Caltiki, The Immortal Monster – Review (Arrow Video Blu-ray)

The beautiful thing about reviewing movies is I often get the chance to watch a film I would not have otherwise seen. Caltiki, the Immortal Monster is one such film that would have easily passed under my radar if it wasn’t for the Arrow Video Blu-ray release.


Arrow Video presents a collaboration between two giants of Italian cult cinema – Riccardo Freda (The Vampires, The Horrible Dr Hichcock) and Mario Bava (5 Dolls for an August Moon, Blood and Black Lace)! A team of archaeologists led by Dr John Fielding (John Merivale, Circus of Horrors) descends on the ruins of an ancient Mayan city to investigate the mysterious disappearance of its inhabitants. However, the luckless explorers get more than they bargained for when their investigation of a sacrificial pool awakens the monster that dwells beneath its waters – the fearsome and malevolent god Caltiki. Though Riccardo Freda received sole directing credit, a significant portion of the film was in fact the work of Mario Bava, who also served as its cinematographer and was responsible its striking special effects. Drawing on a diverse array of influences, from The Quatermass Experiment to the works of HP Lovecraft, Caltiki the Immortal Monster is a unique and unforgettable sci-fi chiller which showcases these two legendary filmmakers at their most inventive. Presented here for the first time in a newly restored high definition transfer, Caltiki shines – and terrifies! – like never before.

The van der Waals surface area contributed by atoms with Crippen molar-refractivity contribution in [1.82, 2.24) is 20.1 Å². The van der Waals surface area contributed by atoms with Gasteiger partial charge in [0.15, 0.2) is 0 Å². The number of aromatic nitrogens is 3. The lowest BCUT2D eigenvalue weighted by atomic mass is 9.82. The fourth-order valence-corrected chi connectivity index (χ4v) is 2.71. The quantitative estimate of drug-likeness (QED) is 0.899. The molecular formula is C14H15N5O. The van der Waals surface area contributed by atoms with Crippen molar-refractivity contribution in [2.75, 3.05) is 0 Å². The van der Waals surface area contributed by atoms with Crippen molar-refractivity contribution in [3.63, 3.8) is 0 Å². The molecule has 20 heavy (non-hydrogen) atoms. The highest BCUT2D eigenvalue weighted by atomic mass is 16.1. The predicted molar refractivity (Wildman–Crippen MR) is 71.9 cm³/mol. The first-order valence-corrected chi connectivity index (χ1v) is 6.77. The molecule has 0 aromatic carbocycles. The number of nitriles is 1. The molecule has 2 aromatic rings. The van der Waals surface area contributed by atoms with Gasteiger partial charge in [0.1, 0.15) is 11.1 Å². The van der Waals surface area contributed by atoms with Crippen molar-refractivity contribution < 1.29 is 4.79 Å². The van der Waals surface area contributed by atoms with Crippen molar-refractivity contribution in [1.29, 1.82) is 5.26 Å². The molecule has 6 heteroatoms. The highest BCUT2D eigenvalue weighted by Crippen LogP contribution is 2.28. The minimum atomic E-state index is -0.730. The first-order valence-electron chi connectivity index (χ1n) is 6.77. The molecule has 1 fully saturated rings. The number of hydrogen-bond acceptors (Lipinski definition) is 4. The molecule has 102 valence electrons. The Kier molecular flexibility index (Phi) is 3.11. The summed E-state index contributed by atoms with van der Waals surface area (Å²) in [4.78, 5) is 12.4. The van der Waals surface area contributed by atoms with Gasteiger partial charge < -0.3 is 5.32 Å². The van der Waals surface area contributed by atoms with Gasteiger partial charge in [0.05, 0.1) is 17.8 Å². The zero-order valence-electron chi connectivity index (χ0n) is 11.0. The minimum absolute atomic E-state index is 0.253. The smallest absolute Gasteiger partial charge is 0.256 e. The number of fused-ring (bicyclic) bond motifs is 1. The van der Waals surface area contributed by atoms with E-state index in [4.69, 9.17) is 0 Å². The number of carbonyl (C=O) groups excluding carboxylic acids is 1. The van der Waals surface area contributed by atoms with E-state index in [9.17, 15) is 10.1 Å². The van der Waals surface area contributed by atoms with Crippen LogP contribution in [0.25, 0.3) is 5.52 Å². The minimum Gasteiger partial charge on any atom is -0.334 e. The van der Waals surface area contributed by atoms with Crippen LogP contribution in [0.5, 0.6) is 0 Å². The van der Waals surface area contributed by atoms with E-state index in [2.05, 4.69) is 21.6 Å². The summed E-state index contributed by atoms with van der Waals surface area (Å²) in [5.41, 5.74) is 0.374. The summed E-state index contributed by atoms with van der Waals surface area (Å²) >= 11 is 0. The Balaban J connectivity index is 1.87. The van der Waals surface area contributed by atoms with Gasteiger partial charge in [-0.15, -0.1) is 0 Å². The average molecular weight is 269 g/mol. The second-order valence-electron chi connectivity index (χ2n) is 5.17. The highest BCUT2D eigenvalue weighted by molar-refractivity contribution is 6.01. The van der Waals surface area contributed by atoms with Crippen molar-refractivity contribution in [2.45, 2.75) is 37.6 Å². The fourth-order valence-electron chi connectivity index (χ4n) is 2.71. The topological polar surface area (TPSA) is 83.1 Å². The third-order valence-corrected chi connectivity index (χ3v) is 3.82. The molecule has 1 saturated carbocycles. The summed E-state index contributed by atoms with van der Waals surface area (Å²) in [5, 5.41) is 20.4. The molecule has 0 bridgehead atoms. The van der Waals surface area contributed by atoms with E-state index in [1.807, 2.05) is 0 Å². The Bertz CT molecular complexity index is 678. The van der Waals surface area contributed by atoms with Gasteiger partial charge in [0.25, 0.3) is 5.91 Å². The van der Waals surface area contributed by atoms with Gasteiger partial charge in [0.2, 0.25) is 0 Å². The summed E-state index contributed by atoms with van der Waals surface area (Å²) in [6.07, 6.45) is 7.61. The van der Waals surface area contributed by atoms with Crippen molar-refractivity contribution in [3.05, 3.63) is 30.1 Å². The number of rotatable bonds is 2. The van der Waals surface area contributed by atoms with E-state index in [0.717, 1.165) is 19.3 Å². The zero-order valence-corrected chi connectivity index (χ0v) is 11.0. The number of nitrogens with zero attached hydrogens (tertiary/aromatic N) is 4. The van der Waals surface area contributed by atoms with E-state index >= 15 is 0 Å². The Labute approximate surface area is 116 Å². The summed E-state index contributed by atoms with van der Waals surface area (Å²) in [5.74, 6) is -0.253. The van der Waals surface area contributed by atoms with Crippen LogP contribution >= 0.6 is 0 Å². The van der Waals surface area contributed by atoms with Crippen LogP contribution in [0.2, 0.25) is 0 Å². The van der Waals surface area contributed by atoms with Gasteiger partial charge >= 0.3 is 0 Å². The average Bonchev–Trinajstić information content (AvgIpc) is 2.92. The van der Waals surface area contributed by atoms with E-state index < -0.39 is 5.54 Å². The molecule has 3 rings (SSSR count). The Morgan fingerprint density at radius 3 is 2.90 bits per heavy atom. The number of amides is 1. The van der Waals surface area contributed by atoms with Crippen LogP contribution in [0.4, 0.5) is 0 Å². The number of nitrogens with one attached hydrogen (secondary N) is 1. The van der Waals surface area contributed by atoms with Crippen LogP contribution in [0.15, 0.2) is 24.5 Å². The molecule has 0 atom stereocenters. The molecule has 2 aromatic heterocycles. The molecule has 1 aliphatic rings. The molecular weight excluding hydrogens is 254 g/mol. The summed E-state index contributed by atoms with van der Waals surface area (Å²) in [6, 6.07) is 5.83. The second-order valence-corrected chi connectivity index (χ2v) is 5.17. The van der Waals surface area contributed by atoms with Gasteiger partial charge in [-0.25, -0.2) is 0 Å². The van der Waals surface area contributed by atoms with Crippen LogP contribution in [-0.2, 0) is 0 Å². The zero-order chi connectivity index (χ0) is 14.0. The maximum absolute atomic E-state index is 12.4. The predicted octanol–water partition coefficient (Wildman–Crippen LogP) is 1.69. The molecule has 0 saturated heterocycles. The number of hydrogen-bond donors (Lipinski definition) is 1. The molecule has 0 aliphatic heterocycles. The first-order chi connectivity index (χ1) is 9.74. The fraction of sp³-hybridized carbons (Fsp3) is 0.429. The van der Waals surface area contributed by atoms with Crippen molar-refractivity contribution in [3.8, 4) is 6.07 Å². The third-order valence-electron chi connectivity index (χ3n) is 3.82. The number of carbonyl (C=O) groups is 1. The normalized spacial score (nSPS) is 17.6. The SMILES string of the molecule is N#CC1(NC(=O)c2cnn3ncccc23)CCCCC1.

Caltiki was released in theatres in 1959, having been directed by two rather well known Italian directors, Riccardo Freda (The Vampires, The Horrible Dr Hichcock) and Mario Bava (Blood and Black Lace). Freda directed the scenes involving dialogue, and Mario Bava directed all the practical effects scenes, which there are a lot.

The idea behind Caltiki, the Immortal Monster is a conglomeration of different sci-fi/horror films of the time. Most audiences members will quickly recognise the monster as a rip-off of The Blob creature, with the ability to morph in size and consume the flesh instantly off of its victims. Nevertheless, the creature effects by Mario Bava, with his wonderful use of miniatures and often disturbing kill scenes, makes Caltiki stand on its own.

What Caltiki does suffer from is a plot that is a bit scatterbrain. The film bounces back and forth between being a straight monster flick to a stalker movie where one of the creature’s surviving victim ends up going crazy and hunting down a girl he loves while being chased by the police. These scenes intermix with the plot around the blob and its origins and what relation it has to the Mayan culture. It’s all rather ridiculous, but charming in a way. Although, charming may be a bit of stretch when the movie calls one of the female characters a half-breed. Yeesh.

Caltiki ditches originality and opts for fun instead.  That fun comes from the keen eye of Mario Bava, the quick pace, and a lean runtime of 76 minutes.  The film manages to be an enjoyable way to spend a rainy afternoon.